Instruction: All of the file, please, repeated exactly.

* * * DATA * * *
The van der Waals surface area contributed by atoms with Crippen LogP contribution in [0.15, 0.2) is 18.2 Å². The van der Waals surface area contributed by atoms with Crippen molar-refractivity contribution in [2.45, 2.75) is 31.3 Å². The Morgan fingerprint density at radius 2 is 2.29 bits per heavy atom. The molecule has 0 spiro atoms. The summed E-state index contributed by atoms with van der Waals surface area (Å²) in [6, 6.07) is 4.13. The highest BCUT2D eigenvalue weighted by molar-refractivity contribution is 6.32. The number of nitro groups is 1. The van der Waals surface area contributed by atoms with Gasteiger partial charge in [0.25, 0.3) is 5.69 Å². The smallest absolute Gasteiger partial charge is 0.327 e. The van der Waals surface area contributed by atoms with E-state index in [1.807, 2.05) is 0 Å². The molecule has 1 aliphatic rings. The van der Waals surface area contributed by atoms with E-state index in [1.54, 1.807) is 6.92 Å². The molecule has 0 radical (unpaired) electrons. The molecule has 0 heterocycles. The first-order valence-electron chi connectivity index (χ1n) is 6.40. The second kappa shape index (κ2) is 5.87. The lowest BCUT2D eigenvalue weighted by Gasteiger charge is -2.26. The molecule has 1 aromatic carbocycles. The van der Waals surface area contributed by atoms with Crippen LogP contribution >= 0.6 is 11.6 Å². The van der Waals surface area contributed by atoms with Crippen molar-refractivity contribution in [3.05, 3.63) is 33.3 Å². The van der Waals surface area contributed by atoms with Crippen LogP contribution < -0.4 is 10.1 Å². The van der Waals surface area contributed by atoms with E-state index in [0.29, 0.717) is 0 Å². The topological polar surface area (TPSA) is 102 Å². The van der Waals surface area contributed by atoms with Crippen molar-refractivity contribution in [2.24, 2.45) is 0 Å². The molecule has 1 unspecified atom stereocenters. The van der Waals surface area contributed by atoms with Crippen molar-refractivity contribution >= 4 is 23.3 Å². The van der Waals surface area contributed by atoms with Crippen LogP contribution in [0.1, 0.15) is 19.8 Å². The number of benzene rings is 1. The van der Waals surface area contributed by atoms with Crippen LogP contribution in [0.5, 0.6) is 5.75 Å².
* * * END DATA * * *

The van der Waals surface area contributed by atoms with Crippen LogP contribution in [0.15, 0.2) is 18.2 Å². The van der Waals surface area contributed by atoms with Crippen molar-refractivity contribution in [2.45, 2.75) is 31.3 Å². The Morgan fingerprint density at radius 2 is 2.29 bits per heavy atom. The molecule has 0 spiro atoms. The summed E-state index contributed by atoms with van der Waals surface area (Å²) in [6, 6.07) is 4.13. The highest BCUT2D eigenvalue weighted by molar-refractivity contribution is 6.32. The number of nitro groups is 1. The van der Waals surface area contributed by atoms with Gasteiger partial charge in [0.25, 0.3) is 5.69 Å². The smallest absolute Gasteiger partial charge is 0.327 e. The van der Waals surface area contributed by atoms with E-state index in [1.807, 2.05) is 0 Å². The molecule has 1 aliphatic rings. The van der Waals surface area contributed by atoms with E-state index in [1.54, 1.807) is 6.92 Å². The molecule has 0 radical (unpaired) electrons. The molecule has 0 heterocycles. The first-order valence-electron chi connectivity index (χ1n) is 6.40. The second kappa shape index (κ2) is 5.87. The lowest BCUT2D eigenvalue weighted by Gasteiger charge is -2.26. The molecule has 1 aromatic carbocycles. The van der Waals surface area contributed by atoms with Crippen LogP contribution >= 0.6 is 11.6 Å². The van der Waals surface area contributed by atoms with Crippen molar-refractivity contribution in [3.05, 3.63) is 33.3 Å². The van der Waals surface area contributed by atoms with Crippen LogP contribution < -0.4 is 10.1 Å². The van der Waals surface area contributed by atoms with E-state index in [0.29, 0.717) is 0 Å². The topological polar surface area (TPSA) is 102 Å². The van der Waals surface area contributed by atoms with Crippen molar-refractivity contribution in [2.24, 2.45) is 0 Å². The molecule has 1 unspecified atom stereocenters. The van der Waals surface area contributed by atoms with Crippen molar-refractivity contribution >= 4 is 23.3 Å². The van der Waals surface area contributed by atoms with Crippen LogP contribution in [0.1, 0.15) is 19.8 Å². The number of benzene rings is 1. The van der Waals surface area contributed by atoms with Crippen LogP contribution in [0.5, 0.6) is 5.75 Å².